And again: HIGH FANTASY. What, what about that term screams “historical re-enactment” to anybody but the driest, most boring, conservative, closed-minded, direly unimaginative kind of person? Well, the article has a suggestion:
The real magic power of white heroes is that they can be anything without scrutiny—kings, detectives, space marines, assassins, witchers—while non-white heroes alone must pass the test of “historical accuracy.” Are they believably representative of the time period that influences the game’s setting? Do they need to be, seven centuries later? Are black nobles and paladins really too fantastical to exist, even in worlds of sorcery, wizards and unicorns?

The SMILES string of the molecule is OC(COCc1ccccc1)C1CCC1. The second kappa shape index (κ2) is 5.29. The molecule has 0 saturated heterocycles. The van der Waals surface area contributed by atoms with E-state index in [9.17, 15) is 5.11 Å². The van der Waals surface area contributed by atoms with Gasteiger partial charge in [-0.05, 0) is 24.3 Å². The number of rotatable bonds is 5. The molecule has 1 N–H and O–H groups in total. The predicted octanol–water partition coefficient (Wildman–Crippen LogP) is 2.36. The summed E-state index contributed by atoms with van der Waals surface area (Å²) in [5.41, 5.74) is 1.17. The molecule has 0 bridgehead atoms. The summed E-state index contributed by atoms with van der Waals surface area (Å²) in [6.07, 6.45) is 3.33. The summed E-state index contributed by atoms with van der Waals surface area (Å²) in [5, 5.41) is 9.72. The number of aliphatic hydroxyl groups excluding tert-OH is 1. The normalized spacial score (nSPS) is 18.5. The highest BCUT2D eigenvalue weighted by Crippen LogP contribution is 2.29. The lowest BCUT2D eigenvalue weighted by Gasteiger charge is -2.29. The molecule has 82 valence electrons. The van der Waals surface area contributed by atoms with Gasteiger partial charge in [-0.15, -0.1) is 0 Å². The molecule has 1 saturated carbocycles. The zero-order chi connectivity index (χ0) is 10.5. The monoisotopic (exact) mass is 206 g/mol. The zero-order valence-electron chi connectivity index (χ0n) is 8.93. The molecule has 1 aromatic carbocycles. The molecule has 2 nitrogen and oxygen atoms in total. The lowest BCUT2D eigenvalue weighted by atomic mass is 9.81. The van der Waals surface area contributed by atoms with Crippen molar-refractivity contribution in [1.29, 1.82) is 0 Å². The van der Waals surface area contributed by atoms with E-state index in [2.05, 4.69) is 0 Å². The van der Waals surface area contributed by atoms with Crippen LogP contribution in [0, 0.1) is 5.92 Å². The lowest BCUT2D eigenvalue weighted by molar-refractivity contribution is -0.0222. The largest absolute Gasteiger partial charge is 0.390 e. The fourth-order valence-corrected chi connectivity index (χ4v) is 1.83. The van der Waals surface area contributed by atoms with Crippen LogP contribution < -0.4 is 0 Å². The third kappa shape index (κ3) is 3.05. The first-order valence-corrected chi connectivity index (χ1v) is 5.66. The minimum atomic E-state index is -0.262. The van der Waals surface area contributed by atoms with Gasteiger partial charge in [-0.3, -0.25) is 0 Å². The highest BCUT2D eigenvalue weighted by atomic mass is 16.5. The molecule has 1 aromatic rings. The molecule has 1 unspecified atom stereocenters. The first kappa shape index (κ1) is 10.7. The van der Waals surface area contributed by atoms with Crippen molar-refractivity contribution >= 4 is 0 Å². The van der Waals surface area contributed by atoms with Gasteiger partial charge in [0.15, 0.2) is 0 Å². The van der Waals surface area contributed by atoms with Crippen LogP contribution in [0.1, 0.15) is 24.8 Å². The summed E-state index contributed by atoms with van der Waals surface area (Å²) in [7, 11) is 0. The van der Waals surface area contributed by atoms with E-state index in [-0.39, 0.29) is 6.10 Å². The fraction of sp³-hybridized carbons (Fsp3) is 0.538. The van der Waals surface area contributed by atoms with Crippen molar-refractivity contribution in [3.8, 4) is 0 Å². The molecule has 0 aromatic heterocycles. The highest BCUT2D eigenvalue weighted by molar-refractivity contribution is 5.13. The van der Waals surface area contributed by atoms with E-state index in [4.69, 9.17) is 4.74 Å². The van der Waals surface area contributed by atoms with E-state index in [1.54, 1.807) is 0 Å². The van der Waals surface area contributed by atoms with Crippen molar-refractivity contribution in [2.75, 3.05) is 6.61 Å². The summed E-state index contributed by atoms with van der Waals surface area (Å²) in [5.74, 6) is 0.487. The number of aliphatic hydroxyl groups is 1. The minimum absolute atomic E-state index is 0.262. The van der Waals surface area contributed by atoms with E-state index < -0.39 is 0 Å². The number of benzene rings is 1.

Here’s the thing: sorcery, wizards and unicorns don’t carry the political power of race. But white people do. They carry the power of being so powerful that they’re invisible. This is hardly radical, groundbreaking social commentary I’m making here, but there are so many people who don’t get this, so for the record: when I say that white people are so politically powerful that they’re invisible, I’m talking about how race is only seen when it’s a race other than white – well, with the occasional incredibly ironic exception, such as when the casting for Rue from The Hunger Games came out, which is not even High Fantasy. It’s Dystopian Fiction or something; it’s a variety of Science Fiction. It has to do with science and people were still complaining about black characters being played by black actors.